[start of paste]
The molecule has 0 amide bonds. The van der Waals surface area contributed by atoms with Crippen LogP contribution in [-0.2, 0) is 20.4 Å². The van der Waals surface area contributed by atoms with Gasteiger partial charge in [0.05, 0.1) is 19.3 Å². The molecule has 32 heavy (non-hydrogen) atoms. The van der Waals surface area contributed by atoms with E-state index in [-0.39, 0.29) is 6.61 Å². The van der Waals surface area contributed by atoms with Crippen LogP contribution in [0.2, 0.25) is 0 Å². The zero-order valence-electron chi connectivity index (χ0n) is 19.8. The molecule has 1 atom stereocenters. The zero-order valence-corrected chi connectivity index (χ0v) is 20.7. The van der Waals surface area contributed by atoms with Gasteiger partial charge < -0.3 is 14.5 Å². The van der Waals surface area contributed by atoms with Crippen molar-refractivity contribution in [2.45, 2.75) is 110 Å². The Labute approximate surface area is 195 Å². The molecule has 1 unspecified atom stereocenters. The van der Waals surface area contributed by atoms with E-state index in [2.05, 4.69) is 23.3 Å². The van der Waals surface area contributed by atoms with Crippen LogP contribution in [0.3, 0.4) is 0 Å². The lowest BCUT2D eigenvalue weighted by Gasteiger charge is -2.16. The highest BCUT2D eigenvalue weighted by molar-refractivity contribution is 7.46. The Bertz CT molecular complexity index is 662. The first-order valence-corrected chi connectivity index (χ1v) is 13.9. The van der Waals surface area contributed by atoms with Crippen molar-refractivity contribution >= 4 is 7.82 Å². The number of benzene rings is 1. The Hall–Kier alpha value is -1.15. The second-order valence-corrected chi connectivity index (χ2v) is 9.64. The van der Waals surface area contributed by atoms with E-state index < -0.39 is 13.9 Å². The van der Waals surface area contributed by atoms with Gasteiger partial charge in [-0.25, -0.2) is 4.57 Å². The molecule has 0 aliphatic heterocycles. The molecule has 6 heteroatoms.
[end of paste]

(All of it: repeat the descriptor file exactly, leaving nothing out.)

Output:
The molecule has 0 amide bonds. The van der Waals surface area contributed by atoms with Crippen LogP contribution in [-0.2, 0) is 20.4 Å². The van der Waals surface area contributed by atoms with Gasteiger partial charge in [0.05, 0.1) is 19.3 Å². The molecule has 32 heavy (non-hydrogen) atoms. The van der Waals surface area contributed by atoms with E-state index in [-0.39, 0.29) is 6.61 Å². The van der Waals surface area contributed by atoms with Crippen LogP contribution in [0.2, 0.25) is 0 Å². The zero-order valence-electron chi connectivity index (χ0n) is 19.8. The molecule has 1 atom stereocenters. The zero-order valence-corrected chi connectivity index (χ0v) is 20.7. The van der Waals surface area contributed by atoms with Gasteiger partial charge < -0.3 is 14.5 Å². The van der Waals surface area contributed by atoms with Crippen molar-refractivity contribution in [2.45, 2.75) is 110 Å². The Labute approximate surface area is 195 Å². The molecule has 1 unspecified atom stereocenters. The van der Waals surface area contributed by atoms with E-state index in [2.05, 4.69) is 23.3 Å². The van der Waals surface area contributed by atoms with Crippen LogP contribution in [0.3, 0.4) is 0 Å². The lowest BCUT2D eigenvalue weighted by Gasteiger charge is -2.16. The highest BCUT2D eigenvalue weighted by molar-refractivity contribution is 7.46. The Bertz CT molecular complexity index is 662. The first-order valence-corrected chi connectivity index (χ1v) is 13.9. The van der Waals surface area contributed by atoms with Crippen molar-refractivity contribution >= 4 is 7.82 Å². The number of benzene rings is 1. The Hall–Kier alpha value is -1.15. The second-order valence-corrected chi connectivity index (χ2v) is 9.64. The van der Waals surface area contributed by atoms with E-state index < -0.39 is 13.9 Å². The van der Waals surface area contributed by atoms with Gasteiger partial charge in [-0.25, -0.2) is 4.57 Å². The molecule has 0 aliphatic heterocycles. The molecule has 6 heteroatoms.